Having continued to gain experience and exposure in the valuation sector, I was appointed as the council's in-house development viability expert witness.

Subsequently, I successfully represented the council at the Westferry Printworks planning inquiry where I argued a variety of matters, including the need for various reviews throughout the course of the development which may result in a higher percentage of affordable homes as plans for the development progressed and its potential value increased.

I have also recently been elected as a panel member by the GLA to appear at the London Assembly Planning and Regeneration Committee alongside other valuation experts to offer views on the London Plan Viability and Affordable Housing Guidance (LPG), which was recently published for consultation before it is formally adopted.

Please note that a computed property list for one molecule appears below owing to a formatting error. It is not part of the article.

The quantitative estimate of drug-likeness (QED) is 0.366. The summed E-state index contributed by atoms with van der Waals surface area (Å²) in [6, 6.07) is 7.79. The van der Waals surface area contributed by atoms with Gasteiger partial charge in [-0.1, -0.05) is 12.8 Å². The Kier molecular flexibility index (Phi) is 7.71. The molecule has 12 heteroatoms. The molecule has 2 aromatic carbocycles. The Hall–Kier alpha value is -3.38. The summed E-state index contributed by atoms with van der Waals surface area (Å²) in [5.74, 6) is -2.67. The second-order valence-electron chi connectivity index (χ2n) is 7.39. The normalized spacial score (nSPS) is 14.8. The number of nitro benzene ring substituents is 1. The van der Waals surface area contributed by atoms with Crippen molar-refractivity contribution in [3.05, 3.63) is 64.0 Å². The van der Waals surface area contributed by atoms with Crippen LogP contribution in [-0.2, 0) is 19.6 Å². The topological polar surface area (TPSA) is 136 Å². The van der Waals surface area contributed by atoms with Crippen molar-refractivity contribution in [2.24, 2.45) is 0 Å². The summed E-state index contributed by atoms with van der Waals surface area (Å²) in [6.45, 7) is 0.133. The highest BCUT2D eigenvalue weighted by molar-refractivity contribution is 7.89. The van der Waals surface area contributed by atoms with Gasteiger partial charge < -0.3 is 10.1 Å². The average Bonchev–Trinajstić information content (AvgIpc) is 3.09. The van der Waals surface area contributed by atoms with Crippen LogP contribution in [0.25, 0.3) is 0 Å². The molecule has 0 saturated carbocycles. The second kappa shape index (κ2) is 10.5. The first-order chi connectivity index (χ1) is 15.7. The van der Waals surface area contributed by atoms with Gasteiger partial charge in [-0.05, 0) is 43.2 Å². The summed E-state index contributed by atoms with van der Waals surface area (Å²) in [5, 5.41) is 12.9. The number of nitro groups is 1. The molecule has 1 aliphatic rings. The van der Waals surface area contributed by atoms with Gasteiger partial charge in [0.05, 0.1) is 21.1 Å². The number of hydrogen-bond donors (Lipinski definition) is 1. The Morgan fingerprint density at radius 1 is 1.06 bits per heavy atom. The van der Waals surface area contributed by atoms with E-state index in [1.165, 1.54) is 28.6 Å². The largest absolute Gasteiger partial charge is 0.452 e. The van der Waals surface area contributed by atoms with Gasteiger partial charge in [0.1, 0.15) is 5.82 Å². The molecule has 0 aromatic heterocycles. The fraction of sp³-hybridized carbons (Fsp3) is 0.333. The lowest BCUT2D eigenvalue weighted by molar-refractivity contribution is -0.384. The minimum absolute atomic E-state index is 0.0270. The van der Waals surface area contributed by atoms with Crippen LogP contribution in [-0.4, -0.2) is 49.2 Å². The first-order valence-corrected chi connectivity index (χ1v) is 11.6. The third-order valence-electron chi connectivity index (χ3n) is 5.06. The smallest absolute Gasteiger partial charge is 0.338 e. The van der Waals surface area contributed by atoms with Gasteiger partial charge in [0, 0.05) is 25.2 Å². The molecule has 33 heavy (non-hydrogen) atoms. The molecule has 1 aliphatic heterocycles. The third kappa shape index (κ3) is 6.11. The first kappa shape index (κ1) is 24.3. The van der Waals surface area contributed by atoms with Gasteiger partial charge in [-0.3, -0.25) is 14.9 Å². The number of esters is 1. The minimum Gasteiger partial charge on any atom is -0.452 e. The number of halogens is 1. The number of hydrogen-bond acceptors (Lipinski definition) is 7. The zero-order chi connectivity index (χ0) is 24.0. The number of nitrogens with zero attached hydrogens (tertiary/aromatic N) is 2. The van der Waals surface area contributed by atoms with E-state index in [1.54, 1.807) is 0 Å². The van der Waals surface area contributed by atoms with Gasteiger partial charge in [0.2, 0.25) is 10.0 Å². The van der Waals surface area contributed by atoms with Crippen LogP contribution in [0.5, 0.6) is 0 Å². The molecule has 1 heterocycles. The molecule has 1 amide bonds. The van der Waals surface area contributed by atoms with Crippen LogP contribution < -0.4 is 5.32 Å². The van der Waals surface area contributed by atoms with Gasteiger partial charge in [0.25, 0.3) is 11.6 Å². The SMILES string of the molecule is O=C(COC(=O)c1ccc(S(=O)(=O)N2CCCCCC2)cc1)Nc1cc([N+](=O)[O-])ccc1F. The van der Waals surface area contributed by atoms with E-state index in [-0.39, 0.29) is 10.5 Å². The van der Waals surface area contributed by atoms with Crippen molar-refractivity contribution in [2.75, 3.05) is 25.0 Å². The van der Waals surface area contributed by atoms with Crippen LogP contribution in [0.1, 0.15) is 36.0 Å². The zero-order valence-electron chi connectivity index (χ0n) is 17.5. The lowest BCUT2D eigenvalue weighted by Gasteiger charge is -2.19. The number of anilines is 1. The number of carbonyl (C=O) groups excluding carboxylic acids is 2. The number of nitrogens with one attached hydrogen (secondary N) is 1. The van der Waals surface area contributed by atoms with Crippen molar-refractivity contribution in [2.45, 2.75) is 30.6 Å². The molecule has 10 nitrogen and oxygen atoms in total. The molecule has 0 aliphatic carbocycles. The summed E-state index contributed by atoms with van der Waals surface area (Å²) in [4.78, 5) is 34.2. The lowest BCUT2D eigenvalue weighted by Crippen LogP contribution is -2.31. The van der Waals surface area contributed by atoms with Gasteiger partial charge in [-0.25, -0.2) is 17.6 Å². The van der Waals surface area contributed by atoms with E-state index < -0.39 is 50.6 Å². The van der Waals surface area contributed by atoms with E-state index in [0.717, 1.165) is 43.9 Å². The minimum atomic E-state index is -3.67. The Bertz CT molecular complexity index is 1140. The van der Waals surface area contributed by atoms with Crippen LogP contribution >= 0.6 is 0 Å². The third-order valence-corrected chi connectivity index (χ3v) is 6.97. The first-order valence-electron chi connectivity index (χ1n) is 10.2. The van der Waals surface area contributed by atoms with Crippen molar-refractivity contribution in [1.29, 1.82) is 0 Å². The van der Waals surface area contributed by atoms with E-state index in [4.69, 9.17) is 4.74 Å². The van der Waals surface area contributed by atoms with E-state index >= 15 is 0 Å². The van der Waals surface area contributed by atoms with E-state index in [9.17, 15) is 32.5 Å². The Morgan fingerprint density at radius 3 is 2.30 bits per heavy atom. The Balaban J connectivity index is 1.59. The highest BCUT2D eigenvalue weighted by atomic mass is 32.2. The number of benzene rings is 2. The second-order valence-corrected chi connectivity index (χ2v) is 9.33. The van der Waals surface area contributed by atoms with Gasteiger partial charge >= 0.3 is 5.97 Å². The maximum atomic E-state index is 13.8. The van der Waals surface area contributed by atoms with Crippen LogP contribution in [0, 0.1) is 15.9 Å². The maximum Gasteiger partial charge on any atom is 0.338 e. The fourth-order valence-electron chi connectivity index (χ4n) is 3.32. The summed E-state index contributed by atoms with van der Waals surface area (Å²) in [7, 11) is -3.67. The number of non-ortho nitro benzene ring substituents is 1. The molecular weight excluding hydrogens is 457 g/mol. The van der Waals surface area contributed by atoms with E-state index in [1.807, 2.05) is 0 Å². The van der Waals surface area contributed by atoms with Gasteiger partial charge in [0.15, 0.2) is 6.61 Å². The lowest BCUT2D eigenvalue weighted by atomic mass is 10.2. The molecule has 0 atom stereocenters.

Today, the development viability team at Tower Hamlets not only undertakes internal valuation work, but also offers its services to fellow planning authorities. I have led the formation of a commercial service that allows our surveyors to act on behalf of local authorities in need of valuation advice on development viability and planning.

This initiative was not part of my career plan, but the opportunity arose and allowed me to help with planning and development viability at a much greater scale. The initiative has yielded considerable benefit and is the first of its kind as both an internal and external service. We now represent and work with planning authorities across London and continue to grow as a team.

Our efforts have been recognised and the team is a finalist in this year's Local Government Chronicles Award for the Small Team of the Year Award 2024.